In displacing the ego and focussing on hidden aspects of the human subject, Lawrence is responding to contemporary developments in philosophy and psychology, above all psychoanalysis. He was also a pioneer in applying such ideas to the novel. He wrote The Rainbow and this letter several years before Virginia Woolf’s influential essay ‘Modern Fiction’, in which she accused popular contemporary novelists of ‘materialism’ because of their concentration on externals and argued that they should focus instead on the ‘unknown and uncircumscribed spirit’ of humanity.
This ‘other ego’ is explored in terms of bodily experience and the influence of nature. We see this in the courtship of the two main characters in the second generation, Tom and Anna. In this scene they are gathering sheaves of corn in a field in the moonlight. He wants them to meet so that he can embrace her, but she mysteriously resists this.
She stooped, she lifted the burden of sheaves, she turned her face to the dimness where he was, and went with her burden over the stubble. She hesitated, set down her sheaves, there was a swish and hiss of mingling oats, he was drawing near, and she must turn, again. And there was the flaring moon laying bare her bosom again, and making her drift and ebb like a wave….
There was only the moving to and fro in the moonlight, engrossed, the swinging in the silence, that was marked only by the splash of sheaves, and silence, and a splash of sheaves. And ever the splash of his sheaves broke swifter, beating up to hers, and ever the splash of her sheaves recurred monotonously, unchanging, and ever the splash of his sheaves beat nearer.
Till at last, they met at the shock, facing each other, sheaves in hand. And he was silvery with moonlight, with a moonlit, shadowy face that frightened her. (pp. 114–15)
This scene dramatises the undercurrent of feeling between two people who never achieve the perfect intimacy that they want. The sentence ‘And there was the flaring moon laying bare her bosom again, and making her drift and ebb like a wave’ epitomises the way feeling is expressed through the body and through connection with nature. The rhythm of the prose, especially in the second paragraph quoted, echoing the rhythms of nature and of bodily life, also contributes to the effect.
When The Rainbow was published in 1915 Lawrence had great hopes for it. He knew that it was his most important and original work so far. But he was struck a devastating blow when the novel was suppressed on the grounds of obscenity, and every available copy was destroyed. There is an episode in which the young Ursula has a lesbian affair with her teacher which may partly have accounted for the legal action. But there is also a strong anti-militaristic sentiment in the novel, which would have been regarded unfavourably at the height of the First World War. At one point Ursula says to her soldier-lover, ‘I hate soldiers, they are stiff and wooden’ (p. 289), and later, when he talks about going to serve in India, she says ‘you’ll feel so righteous, governing them for their own good. Who are you, to feel righteous? What are you righteous about, in your governing? Your governing stinks. What do you govern for, but to make things there as dead and mean as they are here?’ (pp. 427–28). One of the reviewers, who may have influenced the legal prosecution, wrote, ‘A thing like The Rainbow has no right to exist in the wind of war’.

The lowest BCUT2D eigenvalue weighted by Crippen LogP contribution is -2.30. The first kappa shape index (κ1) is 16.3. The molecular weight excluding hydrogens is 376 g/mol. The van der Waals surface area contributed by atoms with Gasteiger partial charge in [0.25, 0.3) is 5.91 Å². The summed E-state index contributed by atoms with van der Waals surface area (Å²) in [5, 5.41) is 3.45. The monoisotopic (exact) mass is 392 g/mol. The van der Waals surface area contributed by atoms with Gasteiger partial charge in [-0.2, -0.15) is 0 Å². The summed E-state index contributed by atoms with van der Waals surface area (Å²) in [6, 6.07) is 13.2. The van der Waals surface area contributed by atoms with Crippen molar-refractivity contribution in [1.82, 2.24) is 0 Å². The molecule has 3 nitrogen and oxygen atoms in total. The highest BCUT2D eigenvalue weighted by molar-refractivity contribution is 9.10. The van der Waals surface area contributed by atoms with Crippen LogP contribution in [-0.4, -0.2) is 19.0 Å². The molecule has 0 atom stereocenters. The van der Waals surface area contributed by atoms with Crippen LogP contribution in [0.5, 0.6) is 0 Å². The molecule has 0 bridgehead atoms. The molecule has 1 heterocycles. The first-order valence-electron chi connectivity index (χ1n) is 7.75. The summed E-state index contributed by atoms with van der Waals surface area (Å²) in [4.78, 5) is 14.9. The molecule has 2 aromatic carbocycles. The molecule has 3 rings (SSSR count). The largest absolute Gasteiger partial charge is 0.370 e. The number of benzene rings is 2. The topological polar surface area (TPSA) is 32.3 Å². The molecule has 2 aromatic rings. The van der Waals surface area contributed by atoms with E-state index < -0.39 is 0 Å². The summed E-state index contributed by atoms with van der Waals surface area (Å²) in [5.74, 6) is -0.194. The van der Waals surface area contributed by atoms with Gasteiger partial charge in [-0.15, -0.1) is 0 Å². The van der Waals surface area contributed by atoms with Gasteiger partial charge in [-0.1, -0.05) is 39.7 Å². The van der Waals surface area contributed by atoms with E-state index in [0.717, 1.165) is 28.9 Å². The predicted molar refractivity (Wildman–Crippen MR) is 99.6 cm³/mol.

The Rainbow ends on a note of optimism: ‘She saw in the rainbow the earth’s new architecture, the old, brittle corruption of houses and factories swept away, the world built up in a living fabric of Truth, fitting to the over-arching heaven’ (p. 459). Yet the suppression of the book ensured that Lawrence was never to be as optimistic again. He endured serious poverty throughout the war, and the sequel to The Rainbow, Women in Love, was not published for another five years. After the war he left England as soon as he could, turning his back on the country of his birth and spending nearly all the rest of his life abroad.
Contributor: Neil Roberts
Professor Neil Roberts is Emeritus Professor of English Literature at the University of Sheffield. His main interests are in nineteenth and twentieth-century literature. He is the author of Ted Hughes: A Literary Life; D.H. Lawrence, Travel and Cultural Difference; and A Lucid Dreamer: The Life of Peter Redgrove as well as books on George Eliot, George Meredith and contemporary poetry. His latest book, Sons and Lovers: The Biography of a Novel, was published in 2016.